The Seminar Solution
How hard can it be?
Get 20-50 people together in a room, refresh them with sodas and snacks, or even a meal, reward them with valuable information and even a gift for attending.
Sounds pretty easy, doesn't it? Ah, but it's proving very, very hard indeed.
Getting people to a business-sponsored seminar now carries a degree of difficulty previously associated with Olympic pole-vaulting.
And if you think getting people to agree to register for a seminar is hard - try getting them to show up. Even if it's free. Even if they pre-registered.
There are exceptions, of course.
Simply tack on the word "Internet" or "Web" to the title of your seminar, and you can expect attendance to multiply.
But what can you do when you don't have a "Web" component to your seminar? And what happens when your business depends on getting prospects in the door, so you can show them exactly how your product can bring them big benefits, improve their business, and transform their lives?
That's the subject of this article. Next month, I'll talk about promoting the seminar in Part 2.
By way of background, I do about a dozen seminars a year for my own company and the DMA, plus all the advertising and direct marketing for about 50 other seminars for various clients including iMarket, Interleaf, Datawatch and Total Quality Selling.
And I've learned a great deal about what to do, and what to avoid.
Here are some lessons:
Here's where to start
Your sales people want a captive audience. Your product requires demonstration and explanation. A seminar seems to be a logical solution.
1. First, clearly define your target market.
Good seminars are not created from a company point of view - they are created with a prospect or customer point of view. What I mean is you need to determine what people want to hear, and not what you want to tell them.
The first step is to determine exactly who your seminar is targeted at, and you need to be very specific.
Several years ago, I made a major mistake on the first seminar series I offered.
In the copy section, "Who should attend?" I wrote, "CEO's, Presidents, Sales executives, marketing managers, advertising managers, key executives and anyone in any capacity interested in advertising and direct marketing."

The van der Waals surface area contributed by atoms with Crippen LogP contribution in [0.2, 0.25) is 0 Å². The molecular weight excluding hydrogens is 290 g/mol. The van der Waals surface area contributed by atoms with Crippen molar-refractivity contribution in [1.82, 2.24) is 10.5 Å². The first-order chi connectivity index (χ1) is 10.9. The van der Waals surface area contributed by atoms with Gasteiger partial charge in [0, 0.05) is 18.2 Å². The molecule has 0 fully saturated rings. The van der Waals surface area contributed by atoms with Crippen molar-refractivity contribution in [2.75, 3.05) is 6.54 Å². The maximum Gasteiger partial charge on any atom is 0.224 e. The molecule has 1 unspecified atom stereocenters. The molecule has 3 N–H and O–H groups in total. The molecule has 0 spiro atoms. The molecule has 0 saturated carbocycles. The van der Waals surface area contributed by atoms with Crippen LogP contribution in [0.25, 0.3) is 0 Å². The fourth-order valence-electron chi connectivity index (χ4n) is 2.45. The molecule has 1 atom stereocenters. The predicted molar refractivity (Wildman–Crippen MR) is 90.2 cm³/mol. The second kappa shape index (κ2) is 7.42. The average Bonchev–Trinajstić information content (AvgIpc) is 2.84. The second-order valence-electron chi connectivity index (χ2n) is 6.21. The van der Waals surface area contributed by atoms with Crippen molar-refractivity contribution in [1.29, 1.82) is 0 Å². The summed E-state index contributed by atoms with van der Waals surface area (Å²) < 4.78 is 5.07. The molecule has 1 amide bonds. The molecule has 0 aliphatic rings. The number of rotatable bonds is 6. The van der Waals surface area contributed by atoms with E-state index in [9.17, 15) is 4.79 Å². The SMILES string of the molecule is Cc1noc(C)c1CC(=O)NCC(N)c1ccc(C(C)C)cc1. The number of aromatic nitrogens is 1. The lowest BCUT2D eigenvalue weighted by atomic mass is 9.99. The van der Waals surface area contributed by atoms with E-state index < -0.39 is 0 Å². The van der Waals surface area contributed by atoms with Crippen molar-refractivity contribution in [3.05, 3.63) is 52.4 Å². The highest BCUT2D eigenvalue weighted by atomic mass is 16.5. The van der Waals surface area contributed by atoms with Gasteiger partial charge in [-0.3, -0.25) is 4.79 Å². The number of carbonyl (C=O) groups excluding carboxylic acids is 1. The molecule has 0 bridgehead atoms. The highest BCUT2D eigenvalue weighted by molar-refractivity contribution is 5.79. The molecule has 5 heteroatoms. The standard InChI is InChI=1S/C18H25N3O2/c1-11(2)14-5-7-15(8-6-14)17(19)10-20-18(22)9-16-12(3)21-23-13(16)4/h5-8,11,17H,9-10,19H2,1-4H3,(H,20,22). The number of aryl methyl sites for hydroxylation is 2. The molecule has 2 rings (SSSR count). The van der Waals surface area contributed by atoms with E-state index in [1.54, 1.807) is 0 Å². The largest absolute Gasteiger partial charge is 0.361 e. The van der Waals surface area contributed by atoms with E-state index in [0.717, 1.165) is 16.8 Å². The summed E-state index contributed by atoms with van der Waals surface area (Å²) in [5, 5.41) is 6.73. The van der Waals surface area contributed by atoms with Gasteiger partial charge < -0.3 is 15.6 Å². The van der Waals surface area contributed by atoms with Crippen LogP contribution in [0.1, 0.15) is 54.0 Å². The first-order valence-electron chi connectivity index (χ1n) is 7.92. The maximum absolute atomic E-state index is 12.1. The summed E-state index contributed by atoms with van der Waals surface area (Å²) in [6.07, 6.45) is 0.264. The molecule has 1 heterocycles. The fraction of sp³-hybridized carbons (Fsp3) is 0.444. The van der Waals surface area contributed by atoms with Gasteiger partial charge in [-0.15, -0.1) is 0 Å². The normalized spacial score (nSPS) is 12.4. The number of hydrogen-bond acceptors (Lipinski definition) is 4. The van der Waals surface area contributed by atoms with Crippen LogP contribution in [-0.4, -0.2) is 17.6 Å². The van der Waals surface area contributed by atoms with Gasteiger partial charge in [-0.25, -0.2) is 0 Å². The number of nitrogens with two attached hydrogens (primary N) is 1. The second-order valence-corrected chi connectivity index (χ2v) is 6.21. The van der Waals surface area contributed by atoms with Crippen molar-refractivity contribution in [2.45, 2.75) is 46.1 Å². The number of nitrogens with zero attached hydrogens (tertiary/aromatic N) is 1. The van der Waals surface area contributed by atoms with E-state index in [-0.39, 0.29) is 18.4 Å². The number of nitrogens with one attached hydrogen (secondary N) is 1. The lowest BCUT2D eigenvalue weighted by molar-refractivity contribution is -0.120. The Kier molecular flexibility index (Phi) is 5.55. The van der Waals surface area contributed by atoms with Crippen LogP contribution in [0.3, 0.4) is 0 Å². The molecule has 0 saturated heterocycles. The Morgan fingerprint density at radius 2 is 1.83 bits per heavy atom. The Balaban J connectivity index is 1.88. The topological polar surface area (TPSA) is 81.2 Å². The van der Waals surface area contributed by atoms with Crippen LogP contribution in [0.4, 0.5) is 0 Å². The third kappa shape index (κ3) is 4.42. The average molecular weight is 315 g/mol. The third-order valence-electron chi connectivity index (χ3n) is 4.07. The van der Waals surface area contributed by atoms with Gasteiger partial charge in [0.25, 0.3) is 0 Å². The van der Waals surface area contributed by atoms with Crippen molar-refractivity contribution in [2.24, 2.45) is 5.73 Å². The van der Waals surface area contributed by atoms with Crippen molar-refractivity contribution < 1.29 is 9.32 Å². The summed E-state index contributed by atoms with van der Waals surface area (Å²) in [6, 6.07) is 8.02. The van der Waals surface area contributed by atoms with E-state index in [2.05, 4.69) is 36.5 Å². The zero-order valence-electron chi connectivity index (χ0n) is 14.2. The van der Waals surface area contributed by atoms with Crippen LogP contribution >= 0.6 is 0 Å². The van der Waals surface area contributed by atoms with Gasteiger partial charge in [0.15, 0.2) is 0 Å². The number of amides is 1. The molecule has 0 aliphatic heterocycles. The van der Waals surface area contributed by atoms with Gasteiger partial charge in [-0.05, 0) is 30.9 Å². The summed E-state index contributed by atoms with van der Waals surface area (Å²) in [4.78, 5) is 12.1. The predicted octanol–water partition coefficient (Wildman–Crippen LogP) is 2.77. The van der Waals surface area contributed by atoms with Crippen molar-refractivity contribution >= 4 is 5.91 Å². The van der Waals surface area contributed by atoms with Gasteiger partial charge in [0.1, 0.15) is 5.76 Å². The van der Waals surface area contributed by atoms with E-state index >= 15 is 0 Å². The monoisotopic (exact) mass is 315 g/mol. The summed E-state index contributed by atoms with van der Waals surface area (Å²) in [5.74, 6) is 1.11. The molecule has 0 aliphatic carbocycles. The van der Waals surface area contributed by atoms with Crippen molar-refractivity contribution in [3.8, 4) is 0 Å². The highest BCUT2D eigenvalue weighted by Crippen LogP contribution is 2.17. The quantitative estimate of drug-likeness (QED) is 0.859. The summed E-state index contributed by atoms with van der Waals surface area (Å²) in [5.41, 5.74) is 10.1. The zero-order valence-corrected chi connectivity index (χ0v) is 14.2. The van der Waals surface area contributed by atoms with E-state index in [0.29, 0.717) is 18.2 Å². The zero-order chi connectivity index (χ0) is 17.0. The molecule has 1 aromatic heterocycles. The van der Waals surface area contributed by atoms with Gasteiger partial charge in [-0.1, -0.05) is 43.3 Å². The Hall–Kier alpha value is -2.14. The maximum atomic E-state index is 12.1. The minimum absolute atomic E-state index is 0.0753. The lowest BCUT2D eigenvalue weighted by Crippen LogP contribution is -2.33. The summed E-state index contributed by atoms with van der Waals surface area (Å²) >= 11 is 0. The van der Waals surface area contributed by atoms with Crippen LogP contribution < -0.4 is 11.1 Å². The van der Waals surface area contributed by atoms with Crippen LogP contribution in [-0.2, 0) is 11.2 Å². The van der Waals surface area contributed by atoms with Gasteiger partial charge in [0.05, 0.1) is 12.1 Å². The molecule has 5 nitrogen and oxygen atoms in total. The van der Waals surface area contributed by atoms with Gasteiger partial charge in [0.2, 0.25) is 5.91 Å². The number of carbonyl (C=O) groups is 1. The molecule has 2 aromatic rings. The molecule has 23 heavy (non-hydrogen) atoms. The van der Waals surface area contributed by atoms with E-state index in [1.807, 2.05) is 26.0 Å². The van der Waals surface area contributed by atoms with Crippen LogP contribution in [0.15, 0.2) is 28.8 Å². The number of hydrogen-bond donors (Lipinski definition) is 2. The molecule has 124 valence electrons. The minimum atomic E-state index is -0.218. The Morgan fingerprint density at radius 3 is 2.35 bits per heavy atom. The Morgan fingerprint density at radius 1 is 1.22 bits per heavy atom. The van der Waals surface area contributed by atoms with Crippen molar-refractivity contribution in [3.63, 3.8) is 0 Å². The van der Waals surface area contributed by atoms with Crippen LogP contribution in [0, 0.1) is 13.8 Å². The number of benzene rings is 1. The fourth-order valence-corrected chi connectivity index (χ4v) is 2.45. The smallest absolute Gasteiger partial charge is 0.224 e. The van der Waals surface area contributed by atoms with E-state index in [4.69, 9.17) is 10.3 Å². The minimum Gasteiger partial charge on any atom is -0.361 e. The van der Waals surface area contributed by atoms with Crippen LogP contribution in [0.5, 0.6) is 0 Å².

What's wrong with that copy? It includes virtually everyone in the company, with the possible exception of the mailroom.
In developing your seminar, and promoting it, you must focus in on a clearly defined target market and identify them. You can't be successful if you try to appeal to everyone.
2. Second, make sure you add value.
No one wants to come to a naked sales pitch (well, maybe if it was actually naked). But you can add value in three ways.
You can add content value. Your seminar should be useful and have important information even if someone doesn't buy our product.
My client iMarket does an excellent job of this. Their seminar ,"In Search of Customers" not only introduces their data services, but also offers participants new ways of looking at their sales and marketing.
Even if you don't buy their products, you walk away with many different ways to increase your sales and improve your return-on-investment in marketing.
One of the best ways to add content value is to add news. If you have a new way of doing things, or new information, it will almost always be of interest.
You can give away value. You should give attendees something they can take away with them - to show their boss and their colleagues or to consult on a going forward basis.
It could be a book (yours, or even the latest business book that relates to your topic); it could be a summary of the seminar on a CD-ROM or in a booklet; it could be a premium or even a sample of the product.
iMarket gave away my booklet, "101 Ways To Improve Response" as part of the incentive to attend their seminar.
You can add value to the presentation. When my client, Continental Resources, had a seminar on data warehousing, they arranged for Herb Edelson, one of the industries leading luminaries to present.
He didn't work for Continental Resources, but he was key to attracting people to the seminar.
If you can find an outside expert to do your seminar, it not only helps attract an audience. It also adds credibility to your presentation.
And by the way, after you add value - make sure you communicate it in your invitations and promotions.
3. Third, make sure you choose the right name for the seminar.
You could name the seminar after the value you've added. For, example, the iMarket seminar isn't called "How to Use Our Product" but rather "In Search of Customers."
Which would you rather attend?
You could name the seminar after the main benefit. My own seminar is called "Improve Your Direct Mail in One Day."
You could even name the seminar after your target market. For example, "New Techniques for Creative Directors" will attract a very specific kind of attendee.
Some other things to consider
1. Timing. Breakfast seminars usually out-pull day-long, afternoon or evening seminars. 8:30-10:30 is best, and make sure you serve a continental breakfast.